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The chart plotter is going too

 

The screen is the size of a TV and my uk charts £25 for the whole of the UK are better than the once expensive chart plotter

it is right in my line of site so a tablet is better, less obtrusive and less power drain

I will put a second set on my kindle sized tablet as a back up

I also have one large one general chart and a GPS just in case

The weight and the windage of the radar will be with me every time I sail or pass through chop.

No need to have a paddle wheel log either    it is yet another hole in the hull

 

 

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After nearly 30 seasons of sailing on the coast of Maine, it looks like I will die never having known radar onboard my boats. :) 

 

The only time I've missed it is when I was motoring in channels with other boats around. I don't feel I have to do that these days, I guess I'm lucky. 

 

I've never had refrigeration either and now that small gizmos and LED lighting have lessened our power needs, I doubt I'll see that either.

 

I think some of us enjoy the simplicity over the convenience of some things, at least on a sailboat. 

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Dylan.

First time long time as we say in the States.

Without an oven, you can’t warm up the coffee cake, and life is less pleasant.

I agree about radar because I think AIS and the chart plotter with the boat as curser does more than radar ever did.

I would move it out of your line of sight, but I wouldn’t throw it away.  It’s free for heaven sakes.  Maybe it’s my old age, but I like having more screen area than a phone.  

SHC

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42 minutes ago, Steve Clark said:

Dylan.

First time long time as we say in the States.

Without an oven, you can’t warm up the coffee cake, and life is less pleasant.

I agree about radar because I think AIS and the chart plotter with the boat as curser does more than radar ever did.

I would move it out of your line of sight, but I wouldn’t throw it away.  It’s free for heaven sakes.  Maybe it’s my old age, but I like having more screen area than a phone.  

SHC

A have a really thick frying pan with a thick glass lid

With that and a trivet in the bottom I can heat pies

I have also had some success with bannocks in the pan

I enjoy the simplicity

As for a fridge

I sail in the British Isles

we drink Red wine rather than white, drink atomised long life milk

We miss ice in the g and t

But whisky or rum is good warmish

D

 

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45 minutes ago, Steve Clark said:

Dylan.

First time long time as we say in the States.

Without an oven, you can’t warm up the coffee cake, and life is less pleasant.

I agree about radar because I think AIS and the chart plotter with the boat as curser does more than radar ever did.

I would move it out of your line of sight, but I wouldn’t throw it away.  It’s free for heaven sakes.  Maybe it’s my old age, but I like having more screen area than a phone.  

SHC

A decent tablet has more screen area than my Simrad G09 plotter. I can see why Dylan wants to remove the old monster. His boat ticks all the boxes for use of a tablet IMO - secure and dry environment, out of direct sunlight that can cause them to overheat, easy supply of power without compromising waterproof enclosures etc. Those are the 3 things that caused me to buy a Simrad as I don't have a protected wheelhouse.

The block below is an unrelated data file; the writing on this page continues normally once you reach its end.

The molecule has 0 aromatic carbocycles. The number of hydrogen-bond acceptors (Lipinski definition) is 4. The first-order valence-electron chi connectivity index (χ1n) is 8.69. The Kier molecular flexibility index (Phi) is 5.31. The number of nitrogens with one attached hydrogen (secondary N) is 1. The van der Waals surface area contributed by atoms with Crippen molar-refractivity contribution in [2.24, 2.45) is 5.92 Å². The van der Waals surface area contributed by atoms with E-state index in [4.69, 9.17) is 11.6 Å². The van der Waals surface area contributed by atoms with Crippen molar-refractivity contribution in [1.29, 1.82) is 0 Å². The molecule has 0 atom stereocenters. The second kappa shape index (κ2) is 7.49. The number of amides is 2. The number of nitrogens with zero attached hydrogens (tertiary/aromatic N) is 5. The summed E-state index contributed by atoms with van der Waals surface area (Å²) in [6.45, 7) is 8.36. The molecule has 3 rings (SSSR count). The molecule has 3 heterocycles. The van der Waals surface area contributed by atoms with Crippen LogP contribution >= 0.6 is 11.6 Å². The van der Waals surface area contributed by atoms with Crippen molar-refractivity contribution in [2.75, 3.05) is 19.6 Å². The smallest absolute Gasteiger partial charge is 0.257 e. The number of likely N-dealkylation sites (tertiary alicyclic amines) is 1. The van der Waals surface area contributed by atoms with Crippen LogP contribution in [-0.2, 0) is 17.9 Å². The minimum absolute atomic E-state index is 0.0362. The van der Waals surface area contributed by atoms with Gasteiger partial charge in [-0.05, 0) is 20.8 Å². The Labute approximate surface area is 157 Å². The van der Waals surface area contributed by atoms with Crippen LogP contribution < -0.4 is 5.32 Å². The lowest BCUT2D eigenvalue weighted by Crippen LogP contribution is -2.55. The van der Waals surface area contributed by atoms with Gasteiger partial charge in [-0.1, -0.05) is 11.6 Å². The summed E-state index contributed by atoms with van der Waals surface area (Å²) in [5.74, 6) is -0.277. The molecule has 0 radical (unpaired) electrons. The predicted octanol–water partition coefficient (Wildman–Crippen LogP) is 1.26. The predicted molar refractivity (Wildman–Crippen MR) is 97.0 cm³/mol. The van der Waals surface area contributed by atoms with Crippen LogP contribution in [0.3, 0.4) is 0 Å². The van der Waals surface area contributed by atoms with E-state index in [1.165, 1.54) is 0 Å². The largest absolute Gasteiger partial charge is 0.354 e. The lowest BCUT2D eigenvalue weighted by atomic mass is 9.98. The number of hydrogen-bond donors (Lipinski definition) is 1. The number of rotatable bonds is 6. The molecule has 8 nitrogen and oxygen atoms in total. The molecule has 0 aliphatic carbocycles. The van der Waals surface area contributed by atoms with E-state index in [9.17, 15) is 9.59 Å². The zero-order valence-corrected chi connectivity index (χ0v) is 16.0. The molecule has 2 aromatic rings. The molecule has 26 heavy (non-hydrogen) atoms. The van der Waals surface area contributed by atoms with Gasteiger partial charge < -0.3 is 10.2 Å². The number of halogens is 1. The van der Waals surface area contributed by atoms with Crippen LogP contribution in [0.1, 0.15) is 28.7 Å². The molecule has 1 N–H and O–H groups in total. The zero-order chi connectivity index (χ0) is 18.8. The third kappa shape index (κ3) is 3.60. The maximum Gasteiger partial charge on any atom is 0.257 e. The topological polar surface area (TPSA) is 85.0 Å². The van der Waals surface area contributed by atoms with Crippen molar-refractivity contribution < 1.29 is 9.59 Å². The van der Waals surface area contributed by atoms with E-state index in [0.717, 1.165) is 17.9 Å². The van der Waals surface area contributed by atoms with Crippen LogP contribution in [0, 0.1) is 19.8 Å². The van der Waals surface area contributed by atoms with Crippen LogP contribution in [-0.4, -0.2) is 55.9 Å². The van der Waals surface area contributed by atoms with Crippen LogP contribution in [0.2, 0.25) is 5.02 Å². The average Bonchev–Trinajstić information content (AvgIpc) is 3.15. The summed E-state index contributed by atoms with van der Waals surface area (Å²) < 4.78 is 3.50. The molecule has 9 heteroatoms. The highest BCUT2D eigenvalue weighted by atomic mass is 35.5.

Radar - agree the *MODERN* units are a lot smaller and use a fraction of the power but then you have to buy one. Always can be done later, meanwhile if you don't want/like it, get rid of it. Less clutter & cables.

I disagree about meths but that's a personal choice thing. Least calorific content of all common fuels and here at least, most expensive. I'll stick with LPG. But 2 of my friends have kero stoves, another couple have meths, nobody has starved yet so - shrug. Whatever makes the cook happy is a good rule.

FKT

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Radar is the only tool available for you to actively  watchkeep in low visibility. It really extends the range of prudent options on a passage. It many parts of the world you'd be at a severe disadvantage without.

The new radars only use 20 Watts when running, they are quick to start and use virtually nothing on standby. They are safe to stand adjacent to when working, and on a calm surface will even show lobster pot floats. 

If you only want horizon they only need a short pole. They don't need a dedicated display and will display and be controlled from many modern chart plotters and certainly any Open CPN platform with a free plugin.  Cables are just power and the data cable and data are standard computer packets over CAT5 . The cat 5 can be replaced by any computer wireless network setup. A laptop running open CPN is a good option.

No longer Valve sets that took 5 minutes to give black and white grainy images on a "TV set" and ran your battery flat.  Now you can run them for 10 hours full power at 12v for a measly 20 Amp Hours.

Get into a safe harbour through a mooring field just once, in conditions where you would have stood out to sea, and you are a convert for life.